It’s official: we’ve got another robot explorer on Mars! Perseverance has successfully touched down.
Launched last summer on July 30th, 2020, Perseverance and its accompanying Ingenuity helicopter finally reached Mars today after an over six month long journey through space. At 12:56PM PST February 18th, 2021, NASA’s Perseverance rover safely touched down on the Red Planet.
With an 11 minute delay (each way) in communication between Perseverance and Earth, the mission control team had to plan ahead and make sure that the mission can land itself. The entry, descent, and landing phase (EDL) is the most stressful seven minutes of the mission — this is the make or break time for getting the spacecraft safely onto the Martian surface, as it travels through the planet's atmosphere towards its landing site.
The landing capsule had a heat shield, which protected the rover from burning up as it blazed through Mars's atmosphere. Once the capsule was nearer to the surface, a parachute deployed to slow down the craft and the heat shield separated off, exposing the rover. As this capsule moved towards Mars, it captured data about what the spacecraft experienced on its descent. Following the lead of Curiosity, Perseverance was then lowered down onto the surface using a sky crane, which gently lowered it onto the Martian surface. This entire process was controlled by pre-programmed commands and cutting edge technology, like Terrain-Relative Navigation to check the landing area in real time and compare to maps in order to avoid hazardous terrain.
The rover landed safely, with all systems "nominal" (everything looking good, as expected, the ideal outcome for a spacecraft!), and the team cheered with joy and relief. Soon after, Perseverance captured its first images, showing the Martian surface and the rover's wheels, slightly blurred by all the dust kicked up by its landing.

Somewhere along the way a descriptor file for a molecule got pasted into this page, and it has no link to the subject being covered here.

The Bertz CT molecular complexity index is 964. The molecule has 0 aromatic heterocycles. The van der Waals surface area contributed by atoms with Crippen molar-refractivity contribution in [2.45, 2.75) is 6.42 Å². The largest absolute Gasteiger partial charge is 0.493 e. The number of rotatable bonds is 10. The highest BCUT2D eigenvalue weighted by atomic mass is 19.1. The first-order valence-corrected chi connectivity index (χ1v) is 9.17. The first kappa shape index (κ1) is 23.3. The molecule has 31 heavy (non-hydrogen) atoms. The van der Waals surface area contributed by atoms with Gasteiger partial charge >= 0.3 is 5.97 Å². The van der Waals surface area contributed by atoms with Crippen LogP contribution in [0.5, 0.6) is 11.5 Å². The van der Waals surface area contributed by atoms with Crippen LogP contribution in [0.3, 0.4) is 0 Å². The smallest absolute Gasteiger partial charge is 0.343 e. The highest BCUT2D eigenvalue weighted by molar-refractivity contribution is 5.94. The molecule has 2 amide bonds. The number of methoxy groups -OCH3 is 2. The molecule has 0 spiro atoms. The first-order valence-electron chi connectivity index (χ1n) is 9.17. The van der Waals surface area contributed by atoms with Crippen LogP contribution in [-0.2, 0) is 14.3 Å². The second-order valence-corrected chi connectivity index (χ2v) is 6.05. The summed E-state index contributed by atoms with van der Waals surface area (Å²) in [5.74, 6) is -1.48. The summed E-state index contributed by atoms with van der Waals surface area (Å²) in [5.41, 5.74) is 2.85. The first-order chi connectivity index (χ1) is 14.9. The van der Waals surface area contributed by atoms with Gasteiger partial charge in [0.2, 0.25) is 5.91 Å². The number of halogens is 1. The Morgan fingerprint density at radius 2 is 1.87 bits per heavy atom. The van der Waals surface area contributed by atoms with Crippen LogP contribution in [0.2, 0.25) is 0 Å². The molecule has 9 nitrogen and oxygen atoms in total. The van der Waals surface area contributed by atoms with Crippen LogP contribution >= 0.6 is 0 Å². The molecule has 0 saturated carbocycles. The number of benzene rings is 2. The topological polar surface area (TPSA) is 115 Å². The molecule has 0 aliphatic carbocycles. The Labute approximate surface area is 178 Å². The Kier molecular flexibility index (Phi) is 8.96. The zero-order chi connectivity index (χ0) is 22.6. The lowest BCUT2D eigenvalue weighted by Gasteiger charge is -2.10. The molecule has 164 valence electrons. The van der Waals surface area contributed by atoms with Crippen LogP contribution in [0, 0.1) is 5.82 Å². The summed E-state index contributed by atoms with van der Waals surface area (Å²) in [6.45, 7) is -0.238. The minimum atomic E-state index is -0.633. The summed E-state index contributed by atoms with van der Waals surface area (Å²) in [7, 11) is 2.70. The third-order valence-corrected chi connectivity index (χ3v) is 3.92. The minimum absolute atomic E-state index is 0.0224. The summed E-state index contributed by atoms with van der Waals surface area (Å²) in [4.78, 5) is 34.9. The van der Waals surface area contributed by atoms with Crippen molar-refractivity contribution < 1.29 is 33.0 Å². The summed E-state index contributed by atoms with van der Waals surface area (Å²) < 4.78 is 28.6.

Although the EDL team couldn't be all together due to the ongoing COVID-19 pandemic, they still celebrated together over their communications system and expressed their gratitude for every person who worked together to make this happen, whether or not they could be in the room today.
NASA’s Mars 2020 mission is the continuation of a long legacy of Mars exploration, and its rover Perseverance is the fifth one to explore the Martian surface after Sojourner, Spirit and Opportunity, and Curiosity.
Mars is one of the most popular destinations for space exploration, partly because it’s our closest friendly neighbor (Venus is closer to Earth, but it’s not a very hospitable place). The Red Planet is also an incredibly scientifically interesting place — it’s got all sorts of geologic features, like the mega-Grand-Canyon Valles Marineris and the super-volcano Olympus Mons. One of the other biggest draws of Mars is the possibility that billions of years ago it had life on its surface, and might even have liquid water in its ice caps now. Of course, robot exploration on Mars is also paving the way for a human expedition someday, too.
This new mission aims to dive deeper into the question of life on Mars. Perseverance will look for evidence of past environments that could have supported life, and even for signs of past microbial life itself preserved in rocks. Perseverance aimed for the Jezero Crater — a former lake, which could hold signs of life from Mars’s wetter past. Scientists think that this crater lake could have been filled with microbial life, which would now be seen as remains washed up on ancient shorelines. Some of the rocks in this crater are also billions of years old, providing a window into the climate conditions from early Mars.